“Bert, on my word of honor, there’s a jail in the basement.” – Joe

In the role of Joe, the patriarch and figure around which so much revolves, Terry Martin creates a multi-faceted, very human man; flawed and yet admirable in many ways. Joe is a self-made man, a successful business owner who has defeated the suspicions of his neighbors to rebuild a career. Playing a man of practicality and pragmatism, Mr. Martin manages to make Joe take up more physical space on stage than usual and seems to even plant himself with more weight in this backyard he calls home. His body and face reflect the action with subtle shades of emotion, every passing event painting another aspect of this simple yet complex man.

Mr. Martin shows us Joe’s humanity in how he interacts with his son, his wife and the child Bert. All of his warm, seemingly normal behavior makes Joe’s downfall at the end of the play even more devastating. When he briefly breaks down in the third act, speaking of his son Larry, the guilt and grief are clearly presented by Mr. Martin’s emotional physical manifestation. When he laughingly teases young Bert about a jail in the basement, the irony of that joke comes back later to haunt him. Mr. Martin deftly shows that what Joe keeps locked in the basement jail of his own life is dangerous indeed.

“There’s no jail here.” “Because certain things have to be, and certain things can never be. …That’s why there’s God….so certain things can never happen.” – Kate

Diana Sheehan plays Kate, a woman determined to believe and convince everyone else that her son Larry is still alive. She speaks of it constantly and even counts on a horoscope reading that tells her he couldn’t have died because it was his favorable day. This, and her gradual knowledge of Joe’s wrong doing, has driven her to live a desperate life. The tension under which she operates is evident in every tight gesture and stance Ms. Sheehan strikes. While her eyes may get a little too wild at times, the coiled energy she brings to the role is like a spring under pressure ready to release and fly at a moment’s notice. Kate’s progression is made more wrenching by Ms Sheehan as her composure gradually and then suddenly falls apart. There are moments when her actions and emotions reflect pain almost impossible to watch. Her face becomes a ravaged wasteland of grief and despair. The jail door has been flung open and the monsters are loose.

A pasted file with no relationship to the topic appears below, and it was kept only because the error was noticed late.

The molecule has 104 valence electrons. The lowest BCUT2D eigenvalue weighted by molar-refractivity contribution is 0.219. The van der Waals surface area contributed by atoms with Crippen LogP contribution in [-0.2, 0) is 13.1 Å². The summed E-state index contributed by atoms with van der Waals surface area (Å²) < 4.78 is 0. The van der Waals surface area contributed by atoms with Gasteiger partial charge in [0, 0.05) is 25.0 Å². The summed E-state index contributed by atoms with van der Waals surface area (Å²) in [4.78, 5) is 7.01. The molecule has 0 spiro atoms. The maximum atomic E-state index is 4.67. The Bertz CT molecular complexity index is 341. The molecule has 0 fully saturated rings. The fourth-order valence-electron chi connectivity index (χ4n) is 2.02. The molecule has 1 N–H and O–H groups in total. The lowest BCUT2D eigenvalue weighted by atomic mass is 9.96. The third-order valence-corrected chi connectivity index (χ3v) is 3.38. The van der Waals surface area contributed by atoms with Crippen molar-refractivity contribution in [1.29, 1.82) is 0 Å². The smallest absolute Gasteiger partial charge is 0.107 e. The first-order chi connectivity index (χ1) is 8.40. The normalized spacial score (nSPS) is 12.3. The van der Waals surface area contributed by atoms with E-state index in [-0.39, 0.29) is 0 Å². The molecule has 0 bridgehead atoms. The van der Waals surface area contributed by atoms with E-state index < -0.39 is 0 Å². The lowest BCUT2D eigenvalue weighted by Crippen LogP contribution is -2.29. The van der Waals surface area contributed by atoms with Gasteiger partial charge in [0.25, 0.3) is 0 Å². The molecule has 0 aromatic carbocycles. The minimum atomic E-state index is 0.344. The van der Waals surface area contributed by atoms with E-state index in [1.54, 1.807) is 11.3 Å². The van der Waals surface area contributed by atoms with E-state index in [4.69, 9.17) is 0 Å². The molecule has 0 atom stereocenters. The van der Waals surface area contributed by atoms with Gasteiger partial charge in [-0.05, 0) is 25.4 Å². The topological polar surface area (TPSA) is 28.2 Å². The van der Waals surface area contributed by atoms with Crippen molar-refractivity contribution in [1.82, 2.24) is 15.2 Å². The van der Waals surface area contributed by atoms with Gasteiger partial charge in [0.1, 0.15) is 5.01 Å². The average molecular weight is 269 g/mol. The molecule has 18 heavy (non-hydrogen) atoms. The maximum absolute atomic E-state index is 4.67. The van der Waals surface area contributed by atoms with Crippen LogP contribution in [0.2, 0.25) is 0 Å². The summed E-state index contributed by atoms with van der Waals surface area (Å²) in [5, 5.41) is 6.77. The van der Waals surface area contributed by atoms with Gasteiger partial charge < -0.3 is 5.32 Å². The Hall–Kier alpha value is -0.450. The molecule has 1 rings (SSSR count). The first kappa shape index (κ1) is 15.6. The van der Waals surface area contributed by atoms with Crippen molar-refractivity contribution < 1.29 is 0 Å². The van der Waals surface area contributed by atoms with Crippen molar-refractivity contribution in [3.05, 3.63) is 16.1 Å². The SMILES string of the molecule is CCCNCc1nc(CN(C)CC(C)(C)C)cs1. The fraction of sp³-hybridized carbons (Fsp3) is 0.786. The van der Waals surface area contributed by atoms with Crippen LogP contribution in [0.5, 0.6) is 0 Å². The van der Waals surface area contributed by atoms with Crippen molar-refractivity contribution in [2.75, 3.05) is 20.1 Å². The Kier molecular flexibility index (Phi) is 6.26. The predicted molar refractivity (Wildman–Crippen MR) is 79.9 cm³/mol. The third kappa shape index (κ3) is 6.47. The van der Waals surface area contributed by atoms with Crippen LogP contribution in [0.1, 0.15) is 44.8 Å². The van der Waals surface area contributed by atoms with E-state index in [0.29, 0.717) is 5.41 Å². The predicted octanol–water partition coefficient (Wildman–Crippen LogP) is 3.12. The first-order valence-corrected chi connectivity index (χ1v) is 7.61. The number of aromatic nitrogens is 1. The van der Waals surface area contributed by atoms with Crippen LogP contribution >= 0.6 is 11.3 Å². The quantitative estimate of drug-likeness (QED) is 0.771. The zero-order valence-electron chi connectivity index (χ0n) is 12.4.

Ann Deever, daughter of Joe’s partner and former fiancée of Larry, is played by Tabitha Ray. Of the major characters in the play, Ann’s role is perhaps the most problematic. She carries very important information until the very end of the play, a sort of deus ex machina, another use of Greek theater. Somehow, we never get to know her as we know the other characters. Ms. Ray does what she can with the role, looking the part and playing the ingénue while still managing to communicate some hidden depth through reactions and inflections. Much of the time she seems at a loss as to what to do with her hands, but this is not a serious distraction. When the chips are down in the third act, Ms. Ray pulls it all together in a powerful presentation of pain, determination and love, becoming more confident in her physical movement and the use of her voice. The chemistry between Ms. Ray and Mr. Cassarino also helps in the believability of her character, the two of them playing off each other with real affection.

In the key role of Chris Keller is newcomer to the Dallas theater scene, Christopher Cassarino. Mr. Cassarino grabs the audience from the moment he steps on stage with a presence that demands your attention merely by his being there. At intermission and after the show the constant buzz was “Who IS that guy?!” Mr. Cassarino never misses a beat. His focus and intention is laser sharp and his connection with the other actors is reflected over and over again throughout the play. His and Joe’s father-son relationship is crystal clear, with a heartwarming ease and familiarity that makes the final revelation even more devastating. His delivery of “I know you’re no worse than most men but…I never saw you as a man. I saw you as my father.” will crush you with the truth of the statement. The big confrontation between the two men at the end of act two is a difficult scene to pull off, but Mr. Cassarino has no problem making the realization of his father’s actions hit hard. His entire body reacts to the weight of the revelation.

The relationship with his mother is no less powerful, the affection and love Chris feels reflected in Mr. Cassarino’s body language and his every glance. His protective attitude is shown in his constant checking to see where she is and how she is reacting.

Mr. Cassarino also plays a truthful attraction and love for Ann while gingerly showing some discomfort in that she was his brother’s fiancée. The character has to say, “I love you,” three times in succession in one speech and Mr. Cassarino finds a way to do it that is real and charming and funny all at once. His is a strong, confident, heartbreaking performance, and hopefully we’ll be seeing more of his work soon.